This is the Jewish blessing for 'bread':
'Blessed art Thou, LORD our God, King of the universe
Who brings forth bread from the earth'

And in the sacred Scriptures, Our Lord uses this imagery often:
"I am the bread of life"

GK Chesterton described the impact of the young Church's proclamation 'He is Risen'
saying that those who followed the Risen Lord
“had a God who knew the way out of the grave ”


(P.S. I do think it's okay to 'celebrate' together in community also. I in my way, and you in your way. However it is meaningful for us, we can find a way to honor the God Who is 'the Bread of Life' and Who knows His way out of the grave . . . think of the hymn Southern Baptists sing 'up from the ground He arose')

So we come full circle back to the Jewish blessing over bread. Perhaps Our Lord said these words before He broke bread with His Disciples
AND
perhaps Our Lord, the Bread of Life again said these very words
when 'up from the ground' He arose:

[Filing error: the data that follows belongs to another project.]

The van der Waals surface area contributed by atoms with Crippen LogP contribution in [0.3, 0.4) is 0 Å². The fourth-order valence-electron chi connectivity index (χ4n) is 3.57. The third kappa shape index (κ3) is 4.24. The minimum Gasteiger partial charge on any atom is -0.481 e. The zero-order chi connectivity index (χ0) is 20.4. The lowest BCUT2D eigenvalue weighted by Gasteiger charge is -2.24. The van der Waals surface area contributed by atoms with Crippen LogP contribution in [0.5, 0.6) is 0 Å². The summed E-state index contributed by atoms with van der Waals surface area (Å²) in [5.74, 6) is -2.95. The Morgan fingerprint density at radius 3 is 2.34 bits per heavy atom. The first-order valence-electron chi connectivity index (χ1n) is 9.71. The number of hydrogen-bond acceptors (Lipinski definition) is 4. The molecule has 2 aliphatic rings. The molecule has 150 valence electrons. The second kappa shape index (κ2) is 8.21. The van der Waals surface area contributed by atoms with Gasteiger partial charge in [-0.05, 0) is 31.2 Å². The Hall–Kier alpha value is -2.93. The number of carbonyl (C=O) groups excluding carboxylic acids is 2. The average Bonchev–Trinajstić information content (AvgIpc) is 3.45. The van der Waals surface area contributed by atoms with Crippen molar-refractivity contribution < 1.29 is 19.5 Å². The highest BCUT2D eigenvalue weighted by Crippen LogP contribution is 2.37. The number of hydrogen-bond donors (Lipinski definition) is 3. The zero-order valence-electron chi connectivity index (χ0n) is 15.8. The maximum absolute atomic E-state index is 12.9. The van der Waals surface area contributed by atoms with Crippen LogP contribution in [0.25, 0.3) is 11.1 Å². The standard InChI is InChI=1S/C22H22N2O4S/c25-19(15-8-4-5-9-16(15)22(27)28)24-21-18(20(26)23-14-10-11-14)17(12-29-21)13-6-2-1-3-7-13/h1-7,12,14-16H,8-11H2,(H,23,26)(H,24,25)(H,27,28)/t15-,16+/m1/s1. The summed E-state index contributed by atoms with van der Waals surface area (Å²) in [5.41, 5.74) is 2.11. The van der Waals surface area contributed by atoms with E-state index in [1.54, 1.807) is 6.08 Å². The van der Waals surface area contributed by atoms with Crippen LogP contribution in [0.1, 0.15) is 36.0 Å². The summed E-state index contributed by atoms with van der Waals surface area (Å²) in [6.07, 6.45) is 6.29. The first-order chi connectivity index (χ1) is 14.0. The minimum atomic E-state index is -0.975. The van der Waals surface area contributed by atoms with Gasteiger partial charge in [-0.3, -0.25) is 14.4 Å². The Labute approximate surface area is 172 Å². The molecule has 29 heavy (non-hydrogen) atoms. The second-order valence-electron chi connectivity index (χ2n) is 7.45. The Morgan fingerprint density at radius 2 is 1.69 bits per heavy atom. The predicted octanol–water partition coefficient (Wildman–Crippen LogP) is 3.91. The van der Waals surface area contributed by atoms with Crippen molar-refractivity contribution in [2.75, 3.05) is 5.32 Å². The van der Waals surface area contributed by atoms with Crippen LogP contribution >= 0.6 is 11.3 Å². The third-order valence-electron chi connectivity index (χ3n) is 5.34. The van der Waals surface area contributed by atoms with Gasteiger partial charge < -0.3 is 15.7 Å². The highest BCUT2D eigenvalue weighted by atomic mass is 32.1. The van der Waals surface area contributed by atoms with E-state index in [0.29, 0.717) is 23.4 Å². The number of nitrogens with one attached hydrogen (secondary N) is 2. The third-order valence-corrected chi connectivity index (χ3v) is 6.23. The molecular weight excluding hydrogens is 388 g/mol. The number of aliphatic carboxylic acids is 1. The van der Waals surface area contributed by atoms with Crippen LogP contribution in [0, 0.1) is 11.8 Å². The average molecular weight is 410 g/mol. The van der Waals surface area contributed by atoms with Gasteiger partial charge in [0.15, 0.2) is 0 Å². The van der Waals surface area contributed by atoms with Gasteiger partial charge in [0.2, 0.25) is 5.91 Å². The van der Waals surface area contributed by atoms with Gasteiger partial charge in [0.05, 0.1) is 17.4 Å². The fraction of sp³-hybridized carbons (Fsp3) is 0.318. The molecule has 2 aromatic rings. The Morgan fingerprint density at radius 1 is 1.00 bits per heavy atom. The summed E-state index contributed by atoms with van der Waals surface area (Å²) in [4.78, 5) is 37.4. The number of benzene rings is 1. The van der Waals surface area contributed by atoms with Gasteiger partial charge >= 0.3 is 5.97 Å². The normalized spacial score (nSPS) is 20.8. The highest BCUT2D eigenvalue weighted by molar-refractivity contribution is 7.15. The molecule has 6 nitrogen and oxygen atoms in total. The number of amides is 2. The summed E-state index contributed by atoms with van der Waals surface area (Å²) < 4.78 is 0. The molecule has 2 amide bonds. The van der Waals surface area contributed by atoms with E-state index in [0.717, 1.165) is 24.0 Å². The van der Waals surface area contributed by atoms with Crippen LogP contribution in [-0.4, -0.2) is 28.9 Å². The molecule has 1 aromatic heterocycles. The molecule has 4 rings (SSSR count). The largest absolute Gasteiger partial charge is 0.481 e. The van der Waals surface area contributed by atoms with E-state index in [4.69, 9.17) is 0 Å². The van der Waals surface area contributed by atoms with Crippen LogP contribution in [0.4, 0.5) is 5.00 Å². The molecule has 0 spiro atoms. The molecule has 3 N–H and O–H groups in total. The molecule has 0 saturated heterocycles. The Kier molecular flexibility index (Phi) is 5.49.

"Baruch Atah Adonai, Eloheinu Melech haolam, Hamotzi lechem min haaretz"



all is blessing, WADE, all is blessing :)

Wade Burleson said...

Thank you Christiane!

I understand and appreciate the view that many hold of the Lord's Supper being a reinterpretation of the Seder. In fact, the next time our church gathers for dinner, I will be sharing the view in this post, and a pastor friend of mine will be sharing the traditional "Seder" view after me (with a table, white cloth, four cups, bitter herbs, lamb and unleavened bread) and will give the Christianized Seder interpretation) and afterwards on each table will be leavened bread and unleavened bread and as we celebrate Christ and remember Him, our people will choose whichever bread they desire and remember Christ based on the interpretation of the Lord's Supper they choose.

Appreciate the comment.